1660252514401 Woodfoamprocessmn

Germany Eyes Wood-based Foam Materials

May 12, 2015
Researchers look to renewable sources to manufacture more sustainable products

Lightweight, good insulators and cheap to produce — especially when fossil fuel prices are low — foam materials derived from petroleum or natural gas are routinely used to lag buildings, protect fragile goods during shipping and build lightweight structures.


The disadvantage, of course, is reliance on fossil fuels. So, researchers in Germany are turning their attention to raw materials derived from renewable sources in an effort to manufacture more sustainable foams.

Based at the Fraunhofer Institute for Wood Research, Wilhelm-Klauditz-Institut (WKI), Braunschweig, Germany, the researchers have developed what they describe as a very promising approach to creating foam from wood particles.

“Our wood foam can be used in exactly the same way as conventional plastic foams, but is an entirely natural product made from sustainable raw materials,” explains professor Volker Thole, department head for process technology and system technology for wood-based materials at Fraunhofer WKI.

Chemical Process

Figure 1. Manufacturing of the new foam relies on chemical processes similar to those at play when bread is baked. Source: Fraunhofer WKI.

Another of its advantages is that, unlike conventional foam products, wood foam can be easily recycled after use. For instance, if used as packaging material, it can be simply discarded in the paper recycling bin.

The scientists produce the foam by first grinding wood very finely until the tiny wood particles become a viscous mass. They then add gas to this suspension to expand it into a frothy foam and allow it to harden. The hardening process is aided by natural substances contained in the wood itself.

This new manufacturing technique is based on specific chemical processes. “It’s similar to the way dough rises and sets when bread is baked in an oven,” Thole explains. The resulting wood foam is a lightweight material that can be formed into rigid boards or flexible sheets. Just like other wood-based products, they can be easily sawed or cut to the desired dimensions.

In terms of home insulation applications, the new foam doesn’t suffer from the deformation that is a problem in existing wood-based insulation materials such as wood-fiber sheets and wood-fiber wool.

“Thin sheets of fiber insulation have a tendency to gradually collapse under their own weight due to the accumulation of moisture, especially in the middle. This adversely affects their insulating properties,” says Thole.

In contrast, he stresses, the wood foam developed at WKI is every bit as good as conventional plastic foams in this regard: “We analyzed our foam products in accordance with the applicable standards for insulation materials and obtained very promising results, not only in terms of their thermal insulation properties but also with respect to their mechanical and hydrodynamic properties.”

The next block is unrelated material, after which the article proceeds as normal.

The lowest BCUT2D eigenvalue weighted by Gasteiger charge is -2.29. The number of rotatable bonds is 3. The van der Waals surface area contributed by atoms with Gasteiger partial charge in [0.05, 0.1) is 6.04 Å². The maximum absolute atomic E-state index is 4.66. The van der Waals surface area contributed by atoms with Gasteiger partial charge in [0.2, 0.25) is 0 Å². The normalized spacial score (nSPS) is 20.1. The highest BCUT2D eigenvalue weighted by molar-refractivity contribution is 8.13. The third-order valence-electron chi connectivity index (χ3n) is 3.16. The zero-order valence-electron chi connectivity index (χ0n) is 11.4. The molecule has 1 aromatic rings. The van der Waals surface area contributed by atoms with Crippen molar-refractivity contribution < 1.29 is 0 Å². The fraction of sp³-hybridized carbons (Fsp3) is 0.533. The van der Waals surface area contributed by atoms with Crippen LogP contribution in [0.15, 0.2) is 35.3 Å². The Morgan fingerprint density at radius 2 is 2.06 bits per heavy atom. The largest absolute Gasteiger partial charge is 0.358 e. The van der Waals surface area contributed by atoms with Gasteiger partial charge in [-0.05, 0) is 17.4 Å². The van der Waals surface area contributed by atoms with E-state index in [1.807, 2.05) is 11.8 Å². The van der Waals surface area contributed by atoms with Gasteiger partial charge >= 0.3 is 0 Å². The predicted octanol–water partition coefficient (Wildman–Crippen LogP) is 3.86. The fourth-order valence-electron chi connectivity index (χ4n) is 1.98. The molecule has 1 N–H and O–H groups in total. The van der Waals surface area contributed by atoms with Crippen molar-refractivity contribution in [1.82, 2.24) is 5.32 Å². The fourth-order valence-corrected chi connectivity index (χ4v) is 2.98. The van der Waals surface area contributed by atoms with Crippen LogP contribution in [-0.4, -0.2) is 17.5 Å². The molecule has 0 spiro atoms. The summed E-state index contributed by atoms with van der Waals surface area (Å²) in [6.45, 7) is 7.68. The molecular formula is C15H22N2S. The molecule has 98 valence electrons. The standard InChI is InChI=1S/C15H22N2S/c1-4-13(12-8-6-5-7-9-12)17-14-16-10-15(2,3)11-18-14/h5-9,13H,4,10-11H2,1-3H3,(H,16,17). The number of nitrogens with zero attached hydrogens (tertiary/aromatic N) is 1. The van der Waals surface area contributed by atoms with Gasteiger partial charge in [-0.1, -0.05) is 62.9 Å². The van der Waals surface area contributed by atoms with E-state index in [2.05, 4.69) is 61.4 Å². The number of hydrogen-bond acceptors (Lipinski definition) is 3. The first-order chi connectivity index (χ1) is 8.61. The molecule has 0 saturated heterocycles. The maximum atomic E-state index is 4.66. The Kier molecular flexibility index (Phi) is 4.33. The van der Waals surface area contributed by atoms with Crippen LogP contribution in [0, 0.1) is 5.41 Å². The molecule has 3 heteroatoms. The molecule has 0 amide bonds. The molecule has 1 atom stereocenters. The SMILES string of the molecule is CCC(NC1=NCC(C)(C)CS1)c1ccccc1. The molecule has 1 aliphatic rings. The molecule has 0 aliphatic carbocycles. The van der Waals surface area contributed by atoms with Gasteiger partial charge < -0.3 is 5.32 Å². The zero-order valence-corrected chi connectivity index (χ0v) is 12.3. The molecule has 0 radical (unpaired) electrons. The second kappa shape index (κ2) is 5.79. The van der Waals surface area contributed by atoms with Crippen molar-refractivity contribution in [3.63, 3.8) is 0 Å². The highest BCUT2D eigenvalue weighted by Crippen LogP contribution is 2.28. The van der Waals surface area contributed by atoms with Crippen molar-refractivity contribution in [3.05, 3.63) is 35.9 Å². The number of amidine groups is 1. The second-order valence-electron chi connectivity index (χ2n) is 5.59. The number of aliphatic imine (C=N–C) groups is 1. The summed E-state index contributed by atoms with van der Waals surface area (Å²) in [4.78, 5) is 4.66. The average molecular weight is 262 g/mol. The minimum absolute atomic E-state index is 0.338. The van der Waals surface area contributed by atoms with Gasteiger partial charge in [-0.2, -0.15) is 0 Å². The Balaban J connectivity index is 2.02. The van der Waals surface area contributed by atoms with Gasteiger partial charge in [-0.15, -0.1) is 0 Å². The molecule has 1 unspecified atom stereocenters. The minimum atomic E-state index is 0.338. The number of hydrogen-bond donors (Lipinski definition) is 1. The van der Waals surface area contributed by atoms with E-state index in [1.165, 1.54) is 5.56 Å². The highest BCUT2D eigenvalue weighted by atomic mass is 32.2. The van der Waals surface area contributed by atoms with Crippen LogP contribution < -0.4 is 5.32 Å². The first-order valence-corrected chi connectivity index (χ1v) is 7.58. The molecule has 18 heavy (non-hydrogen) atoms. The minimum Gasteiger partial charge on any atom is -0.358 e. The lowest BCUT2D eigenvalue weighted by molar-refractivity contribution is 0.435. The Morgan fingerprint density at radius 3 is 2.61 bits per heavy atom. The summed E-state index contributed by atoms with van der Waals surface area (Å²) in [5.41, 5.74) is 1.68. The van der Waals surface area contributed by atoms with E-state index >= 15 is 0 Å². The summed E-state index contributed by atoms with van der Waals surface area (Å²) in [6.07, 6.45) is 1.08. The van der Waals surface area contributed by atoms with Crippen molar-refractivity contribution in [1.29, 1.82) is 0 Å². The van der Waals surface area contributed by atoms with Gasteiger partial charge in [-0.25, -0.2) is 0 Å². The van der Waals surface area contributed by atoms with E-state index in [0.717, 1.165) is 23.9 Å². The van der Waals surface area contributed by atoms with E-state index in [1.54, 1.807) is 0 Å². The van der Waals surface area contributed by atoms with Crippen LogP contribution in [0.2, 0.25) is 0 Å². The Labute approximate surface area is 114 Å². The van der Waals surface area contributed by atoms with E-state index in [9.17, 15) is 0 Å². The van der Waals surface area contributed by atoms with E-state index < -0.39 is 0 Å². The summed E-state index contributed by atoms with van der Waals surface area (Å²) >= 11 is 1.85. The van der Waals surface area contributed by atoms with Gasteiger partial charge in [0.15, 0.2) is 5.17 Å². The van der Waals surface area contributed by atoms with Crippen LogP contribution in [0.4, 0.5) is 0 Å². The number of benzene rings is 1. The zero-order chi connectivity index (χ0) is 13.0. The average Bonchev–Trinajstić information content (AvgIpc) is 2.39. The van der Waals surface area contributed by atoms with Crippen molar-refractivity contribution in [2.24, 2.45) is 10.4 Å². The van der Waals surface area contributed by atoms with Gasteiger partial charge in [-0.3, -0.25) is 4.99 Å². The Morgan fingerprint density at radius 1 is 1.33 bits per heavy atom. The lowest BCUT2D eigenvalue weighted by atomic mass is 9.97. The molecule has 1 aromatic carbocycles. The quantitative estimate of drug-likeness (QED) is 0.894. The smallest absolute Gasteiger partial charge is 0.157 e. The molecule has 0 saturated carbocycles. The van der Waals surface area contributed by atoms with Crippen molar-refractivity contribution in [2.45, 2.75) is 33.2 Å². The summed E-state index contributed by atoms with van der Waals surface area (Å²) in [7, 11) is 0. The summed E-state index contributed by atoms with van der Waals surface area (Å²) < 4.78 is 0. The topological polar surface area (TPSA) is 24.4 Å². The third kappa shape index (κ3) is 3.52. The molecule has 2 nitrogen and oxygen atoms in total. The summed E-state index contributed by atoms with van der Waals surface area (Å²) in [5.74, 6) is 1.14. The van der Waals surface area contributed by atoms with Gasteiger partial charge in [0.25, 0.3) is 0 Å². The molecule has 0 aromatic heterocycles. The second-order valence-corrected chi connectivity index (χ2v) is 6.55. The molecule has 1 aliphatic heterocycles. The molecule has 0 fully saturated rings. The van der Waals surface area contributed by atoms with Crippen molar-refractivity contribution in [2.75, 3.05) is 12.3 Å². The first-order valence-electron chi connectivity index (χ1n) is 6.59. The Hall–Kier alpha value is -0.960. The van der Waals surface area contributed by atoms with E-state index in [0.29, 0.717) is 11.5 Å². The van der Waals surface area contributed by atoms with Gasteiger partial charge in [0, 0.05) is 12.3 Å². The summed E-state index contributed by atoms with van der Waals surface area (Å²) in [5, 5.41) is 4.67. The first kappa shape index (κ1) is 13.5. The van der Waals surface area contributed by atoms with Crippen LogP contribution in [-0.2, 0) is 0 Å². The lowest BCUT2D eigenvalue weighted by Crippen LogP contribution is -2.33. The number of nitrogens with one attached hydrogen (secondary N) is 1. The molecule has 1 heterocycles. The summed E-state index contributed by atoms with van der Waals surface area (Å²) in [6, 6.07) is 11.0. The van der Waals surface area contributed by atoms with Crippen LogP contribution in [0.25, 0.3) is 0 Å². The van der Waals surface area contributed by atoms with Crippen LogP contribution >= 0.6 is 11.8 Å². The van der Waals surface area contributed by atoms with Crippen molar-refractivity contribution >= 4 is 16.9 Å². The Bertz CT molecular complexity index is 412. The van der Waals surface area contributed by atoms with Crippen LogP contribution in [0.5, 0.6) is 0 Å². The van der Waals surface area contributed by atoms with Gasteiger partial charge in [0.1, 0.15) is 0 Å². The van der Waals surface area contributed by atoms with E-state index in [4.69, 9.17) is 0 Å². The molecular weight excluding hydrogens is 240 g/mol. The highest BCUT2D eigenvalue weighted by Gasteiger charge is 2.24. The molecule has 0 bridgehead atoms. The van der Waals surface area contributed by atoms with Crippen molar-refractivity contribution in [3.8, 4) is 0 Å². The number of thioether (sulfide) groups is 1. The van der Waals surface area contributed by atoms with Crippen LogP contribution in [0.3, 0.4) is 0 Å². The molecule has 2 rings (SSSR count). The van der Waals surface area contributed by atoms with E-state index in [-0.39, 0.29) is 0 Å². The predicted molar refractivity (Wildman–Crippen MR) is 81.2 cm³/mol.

In other words, the wood foam insulates well, and is resistant to pressure and humidity.

The scientists are currently experimenting with different types of wood to determine which tree species provide the best raw material for this application. Furthermore, they are working to identify suitable processes for mass-producing wood foams on an industrial scale. The wood-based foam products are expected to be ready for commercialization within a few years.

Such is the potential of this novel material that it already has won a 2015 GreenTec Award in the “Construction and Living” category. The GreenTec Awards are Europe’s largest environmental and business prize. Every year, they honor innovative products and projects that lead the way toward a more environmentally friendly future. Criteria for selection include a project’s contribution to environment protection, its level of innovation, and whether the idea generates a positive publicity effect for future sustainability.

Fraunhofer WKI also is focused on preparing wood and other renewable materials for use in wood-polymer composites (WPCs). Today, these are commonly used for decking.

Industrial WPC formulations on the European market normally contain about 70% wood flour, 20–25% thermoplastic polymer and 5–10% additives. The additives, including coupling agents, UV stabilizers, pigments, lubricants, biocides and foaming agents, are intended to improve the machinability and performance of the composite.
WPCs are primarily produced by extrusion, injection molding or compression molding. Various thermoplastics are used as polymer matrices.

In this work, the researchers focus on optimizing particle size, formulation development — including wood, natural fibers, polymers, biopolymers, polymer blends and additives — together with durability testing, and the use of recycled WPCs and other materials.

The organization has set up a testing center in Giessen, Germany, for monitoring quality and testing specifications for new WPC decking materials.

Seán Ottewell is Chemical Processing's Editor at Large. You can e-mail him at [email protected]

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